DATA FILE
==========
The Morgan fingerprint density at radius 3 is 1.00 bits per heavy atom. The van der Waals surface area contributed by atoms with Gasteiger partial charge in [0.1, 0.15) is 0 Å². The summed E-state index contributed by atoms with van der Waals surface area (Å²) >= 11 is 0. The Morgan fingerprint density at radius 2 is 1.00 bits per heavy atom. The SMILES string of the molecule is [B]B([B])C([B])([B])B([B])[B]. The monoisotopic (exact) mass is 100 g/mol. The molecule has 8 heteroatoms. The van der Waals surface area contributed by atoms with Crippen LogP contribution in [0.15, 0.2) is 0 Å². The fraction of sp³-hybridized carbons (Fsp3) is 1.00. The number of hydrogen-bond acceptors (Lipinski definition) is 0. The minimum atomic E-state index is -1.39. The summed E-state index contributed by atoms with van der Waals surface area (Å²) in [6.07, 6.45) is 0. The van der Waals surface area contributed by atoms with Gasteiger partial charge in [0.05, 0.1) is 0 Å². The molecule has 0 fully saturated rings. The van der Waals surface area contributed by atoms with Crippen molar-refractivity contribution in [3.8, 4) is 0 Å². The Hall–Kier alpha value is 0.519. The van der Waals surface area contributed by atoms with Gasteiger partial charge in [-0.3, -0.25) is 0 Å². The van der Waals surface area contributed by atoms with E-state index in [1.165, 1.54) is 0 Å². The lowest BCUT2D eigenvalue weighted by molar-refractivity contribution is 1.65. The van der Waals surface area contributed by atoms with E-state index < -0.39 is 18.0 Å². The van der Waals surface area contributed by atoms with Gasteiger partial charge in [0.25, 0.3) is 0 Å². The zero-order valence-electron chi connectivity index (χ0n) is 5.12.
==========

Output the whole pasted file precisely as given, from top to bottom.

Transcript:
The Morgan fingerprint density at radius 3 is 1.00 bits per heavy atom. The van der Waals surface area contributed by atoms with Gasteiger partial charge in [0.1, 0.15) is 0 Å². The summed E-state index contributed by atoms with van der Waals surface area (Å²) >= 11 is 0. The Morgan fingerprint density at radius 2 is 1.00 bits per heavy atom. The SMILES string of the molecule is [B]B([B])C([B])([B])B([B])[B]. The monoisotopic (exact) mass is 100 g/mol. The molecule has 8 heteroatoms. The van der Waals surface area contributed by atoms with Crippen LogP contribution in [0.15, 0.2) is 0 Å². The fraction of sp³-hybridized carbons (Fsp3) is 1.00. The number of hydrogen-bond acceptors (Lipinski definition) is 0. The minimum atomic E-state index is -1.39. The summed E-state index contributed by atoms with van der Waals surface area (Å²) in [6.07, 6.45) is 0. The van der Waals surface area contributed by atoms with Gasteiger partial charge in [0.05, 0.1) is 0 Å². The molecule has 0 fully saturated rings. The van der Waals surface area contributed by atoms with Crippen molar-refractivity contribution in [3.8, 4) is 0 Å². The Hall–Kier alpha value is 0.519. The van der Waals surface area contributed by atoms with Gasteiger partial charge in [-0.3, -0.25) is 0 Å². The van der Waals surface area contributed by atoms with E-state index in [1.165, 1.54) is 0 Å². The lowest BCUT2D eigenvalue weighted by molar-refractivity contribution is 1.65. The van der Waals surface area contributed by atoms with E-state index < -0.39 is 18.0 Å². The van der Waals surface area contributed by atoms with Gasteiger partial charge in [0.25, 0.3) is 0 Å². The zero-order valence-electron chi connectivity index (χ0n) is 5.12.